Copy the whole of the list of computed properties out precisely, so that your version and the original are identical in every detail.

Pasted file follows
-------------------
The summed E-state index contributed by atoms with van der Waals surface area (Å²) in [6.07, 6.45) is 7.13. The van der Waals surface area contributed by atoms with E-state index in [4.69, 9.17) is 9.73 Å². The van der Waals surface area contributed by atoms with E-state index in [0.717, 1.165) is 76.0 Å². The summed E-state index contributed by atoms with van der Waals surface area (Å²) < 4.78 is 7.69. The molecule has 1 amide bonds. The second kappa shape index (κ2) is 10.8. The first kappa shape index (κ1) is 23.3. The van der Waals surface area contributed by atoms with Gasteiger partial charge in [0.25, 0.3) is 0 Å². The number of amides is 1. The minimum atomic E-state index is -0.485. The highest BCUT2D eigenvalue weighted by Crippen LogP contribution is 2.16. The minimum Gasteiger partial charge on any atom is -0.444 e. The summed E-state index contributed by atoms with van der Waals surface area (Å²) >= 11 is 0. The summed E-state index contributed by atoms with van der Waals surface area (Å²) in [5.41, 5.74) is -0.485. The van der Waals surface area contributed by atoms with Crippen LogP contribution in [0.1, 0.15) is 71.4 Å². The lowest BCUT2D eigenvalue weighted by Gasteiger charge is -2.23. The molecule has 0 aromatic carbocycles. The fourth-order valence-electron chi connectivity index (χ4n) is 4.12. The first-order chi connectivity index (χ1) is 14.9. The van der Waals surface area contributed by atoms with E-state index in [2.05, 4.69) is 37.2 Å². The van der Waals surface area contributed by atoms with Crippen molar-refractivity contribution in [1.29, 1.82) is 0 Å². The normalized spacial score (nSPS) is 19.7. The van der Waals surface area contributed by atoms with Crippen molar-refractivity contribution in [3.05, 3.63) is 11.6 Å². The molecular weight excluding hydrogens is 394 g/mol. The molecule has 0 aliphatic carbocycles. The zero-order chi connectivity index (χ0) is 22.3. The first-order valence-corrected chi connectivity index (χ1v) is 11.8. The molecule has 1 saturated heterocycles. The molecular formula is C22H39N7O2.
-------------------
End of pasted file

The summed E-state index contributed by atoms with van der Waals surface area (Å²) in [6.07, 6.45) is 7.13. The van der Waals surface area contributed by atoms with E-state index in [4.69, 9.17) is 9.73 Å². The van der Waals surface area contributed by atoms with E-state index in [0.717, 1.165) is 76.0 Å². The summed E-state index contributed by atoms with van der Waals surface area (Å²) < 4.78 is 7.69. The molecule has 1 amide bonds. The second kappa shape index (κ2) is 10.8. The first kappa shape index (κ1) is 23.3. The van der Waals surface area contributed by atoms with Gasteiger partial charge in [0.25, 0.3) is 0 Å². The number of amides is 1. The minimum atomic E-state index is -0.485. The highest BCUT2D eigenvalue weighted by Crippen LogP contribution is 2.16. The minimum Gasteiger partial charge on any atom is -0.444 e. The summed E-state index contributed by atoms with van der Waals surface area (Å²) >= 11 is 0. The summed E-state index contributed by atoms with van der Waals surface area (Å²) in [5.41, 5.74) is -0.485. The van der Waals surface area contributed by atoms with Crippen LogP contribution in [0.1, 0.15) is 71.4 Å². The lowest BCUT2D eigenvalue weighted by Gasteiger charge is -2.23. The molecule has 0 aromatic carbocycles. The fourth-order valence-electron chi connectivity index (χ4n) is 4.12. The first-order chi connectivity index (χ1) is 14.9. The van der Waals surface area contributed by atoms with E-state index in [2.05, 4.69) is 37.2 Å². The van der Waals surface area contributed by atoms with Crippen molar-refractivity contribution in [1.29, 1.82) is 0 Å². The normalized spacial score (nSPS) is 19.7. The van der Waals surface area contributed by atoms with Crippen molar-refractivity contribution in [3.05, 3.63) is 11.6 Å². The molecular weight excluding hydrogens is 394 g/mol. The molecule has 0 aliphatic carbocycles. The zero-order chi connectivity index (χ0) is 22.3. The first-order valence-corrected chi connectivity index (χ1v) is 11.8. The molecule has 1 saturated heterocycles. The molecular formula is C22H39N7O2.